Identification and Estimation of Causal Effects from Dependent Data

by   Eli Sherman, et al.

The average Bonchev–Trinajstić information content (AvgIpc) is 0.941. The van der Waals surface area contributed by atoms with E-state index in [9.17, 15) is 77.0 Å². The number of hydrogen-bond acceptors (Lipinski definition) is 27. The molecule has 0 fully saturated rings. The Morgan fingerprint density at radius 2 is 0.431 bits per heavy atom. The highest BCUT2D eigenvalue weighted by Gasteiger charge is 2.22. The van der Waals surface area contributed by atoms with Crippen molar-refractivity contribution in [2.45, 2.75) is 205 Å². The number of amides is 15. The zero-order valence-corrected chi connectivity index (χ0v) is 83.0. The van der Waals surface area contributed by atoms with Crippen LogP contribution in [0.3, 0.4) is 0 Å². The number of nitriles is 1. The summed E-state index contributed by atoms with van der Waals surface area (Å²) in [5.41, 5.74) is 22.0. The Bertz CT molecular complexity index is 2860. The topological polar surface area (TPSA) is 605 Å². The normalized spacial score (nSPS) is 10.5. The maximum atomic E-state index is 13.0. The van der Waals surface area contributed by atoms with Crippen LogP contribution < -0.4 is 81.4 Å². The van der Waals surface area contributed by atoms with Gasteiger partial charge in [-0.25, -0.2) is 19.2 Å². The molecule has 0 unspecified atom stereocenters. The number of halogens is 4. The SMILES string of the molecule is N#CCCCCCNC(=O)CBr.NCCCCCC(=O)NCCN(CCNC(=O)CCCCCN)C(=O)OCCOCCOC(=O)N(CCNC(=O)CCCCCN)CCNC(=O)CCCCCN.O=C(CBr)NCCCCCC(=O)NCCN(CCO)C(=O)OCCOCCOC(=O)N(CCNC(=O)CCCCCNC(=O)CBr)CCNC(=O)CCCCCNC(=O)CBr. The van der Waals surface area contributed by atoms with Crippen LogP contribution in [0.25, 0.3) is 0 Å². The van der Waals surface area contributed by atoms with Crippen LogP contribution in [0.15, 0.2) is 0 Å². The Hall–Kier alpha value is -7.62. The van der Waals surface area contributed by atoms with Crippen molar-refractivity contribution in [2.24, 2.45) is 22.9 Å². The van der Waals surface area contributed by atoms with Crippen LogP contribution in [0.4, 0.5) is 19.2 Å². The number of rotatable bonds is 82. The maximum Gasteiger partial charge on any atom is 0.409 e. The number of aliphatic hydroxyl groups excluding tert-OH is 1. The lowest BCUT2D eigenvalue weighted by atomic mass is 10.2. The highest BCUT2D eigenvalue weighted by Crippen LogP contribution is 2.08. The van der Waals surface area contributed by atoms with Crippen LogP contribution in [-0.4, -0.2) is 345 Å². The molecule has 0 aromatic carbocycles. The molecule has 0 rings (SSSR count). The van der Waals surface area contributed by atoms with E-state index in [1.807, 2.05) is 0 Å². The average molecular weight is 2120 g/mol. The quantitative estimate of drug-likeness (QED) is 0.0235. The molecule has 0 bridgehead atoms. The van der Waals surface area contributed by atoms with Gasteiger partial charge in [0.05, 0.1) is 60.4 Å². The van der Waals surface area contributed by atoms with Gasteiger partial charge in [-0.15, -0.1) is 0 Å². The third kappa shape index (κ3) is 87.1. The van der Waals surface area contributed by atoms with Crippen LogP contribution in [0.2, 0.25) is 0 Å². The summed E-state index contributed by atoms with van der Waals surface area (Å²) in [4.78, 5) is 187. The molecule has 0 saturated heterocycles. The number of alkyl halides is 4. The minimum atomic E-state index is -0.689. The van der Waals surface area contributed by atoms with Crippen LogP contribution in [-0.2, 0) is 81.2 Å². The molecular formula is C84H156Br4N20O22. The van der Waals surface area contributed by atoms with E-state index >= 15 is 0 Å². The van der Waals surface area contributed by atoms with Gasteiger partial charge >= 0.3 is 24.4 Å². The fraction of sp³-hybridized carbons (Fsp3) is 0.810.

The assumption that data samples are independent and identically distributed (iid) is standard in many areas of statistics and machine learning. Nevertheless, in some settings, such as social networks, infectious disease modeling, and reasoning with spatial and temporal data, this assumption is false. An extensive literature exists on making causal inferences under the iid assumption [18, 12, 28, 22], even when unobserved confounding bias may be present. But, as pointed out in [20], causal inference in non-iid contexts is challenging due to the presence of both unobserved confounding and data dependence. In this paper we develop a general theory describing when causal inferences are possible in such scenarios. We use segregated graphs [21], a generalization of latent projection mixed graphs [30], to represent causal models of this type and provide a complete algorithm for non-parametric identification in these models. We then demonstrate how statistical inference may be performed on causal parameters identified by this algorithm. In particular, we consider cases where only a single sample is available for parts of the model due to full interference, i.e., all units are pathwise dependent and neighbors' treatments affect each others' outcomes [26]. We apply these techniques to a synthetic data set which considers users sharing fake news articles given the structure of their social network, user activity levels, and baseline demographics and socioeconomic covariates.


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